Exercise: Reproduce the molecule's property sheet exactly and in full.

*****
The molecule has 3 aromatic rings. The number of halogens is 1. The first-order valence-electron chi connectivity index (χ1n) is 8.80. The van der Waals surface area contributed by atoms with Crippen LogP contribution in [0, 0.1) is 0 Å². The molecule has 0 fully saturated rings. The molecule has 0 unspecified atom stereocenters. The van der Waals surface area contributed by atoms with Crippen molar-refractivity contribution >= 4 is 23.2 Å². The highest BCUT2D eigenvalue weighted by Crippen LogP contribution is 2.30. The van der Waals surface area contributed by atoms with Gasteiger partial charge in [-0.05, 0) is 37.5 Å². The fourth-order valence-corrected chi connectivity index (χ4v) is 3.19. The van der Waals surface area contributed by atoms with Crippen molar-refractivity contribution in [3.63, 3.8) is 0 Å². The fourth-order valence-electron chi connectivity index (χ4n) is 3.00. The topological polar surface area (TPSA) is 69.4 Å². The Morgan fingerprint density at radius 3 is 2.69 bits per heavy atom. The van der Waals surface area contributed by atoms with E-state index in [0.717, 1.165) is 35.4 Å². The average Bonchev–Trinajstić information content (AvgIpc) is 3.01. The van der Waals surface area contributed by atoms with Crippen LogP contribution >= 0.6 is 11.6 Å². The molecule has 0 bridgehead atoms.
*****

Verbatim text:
The molecule has 3 aromatic rings. The number of halogens is 1. The first-order valence-electron chi connectivity index (χ1n) is 8.80. The van der Waals surface area contributed by atoms with Crippen LogP contribution in [0, 0.1) is 0 Å². The molecule has 0 fully saturated rings. The molecule has 0 unspecified atom stereocenters. The van der Waals surface area contributed by atoms with Crippen molar-refractivity contribution >= 4 is 23.2 Å². The highest BCUT2D eigenvalue weighted by Crippen LogP contribution is 2.30. The van der Waals surface area contributed by atoms with Gasteiger partial charge in [-0.05, 0) is 37.5 Å². The fourth-order valence-corrected chi connectivity index (χ4v) is 3.19. The van der Waals surface area contributed by atoms with Crippen molar-refractivity contribution in [3.63, 3.8) is 0 Å². The fourth-order valence-electron chi connectivity index (χ4n) is 3.00. The topological polar surface area (TPSA) is 69.4 Å². The Morgan fingerprint density at radius 3 is 2.69 bits per heavy atom. The van der Waals surface area contributed by atoms with E-state index in [0.717, 1.165) is 35.4 Å². The average Bonchev–Trinajstić information content (AvgIpc) is 3.01. The van der Waals surface area contributed by atoms with Crippen LogP contribution >= 0.6 is 11.6 Å². The molecule has 0 bridgehead atoms.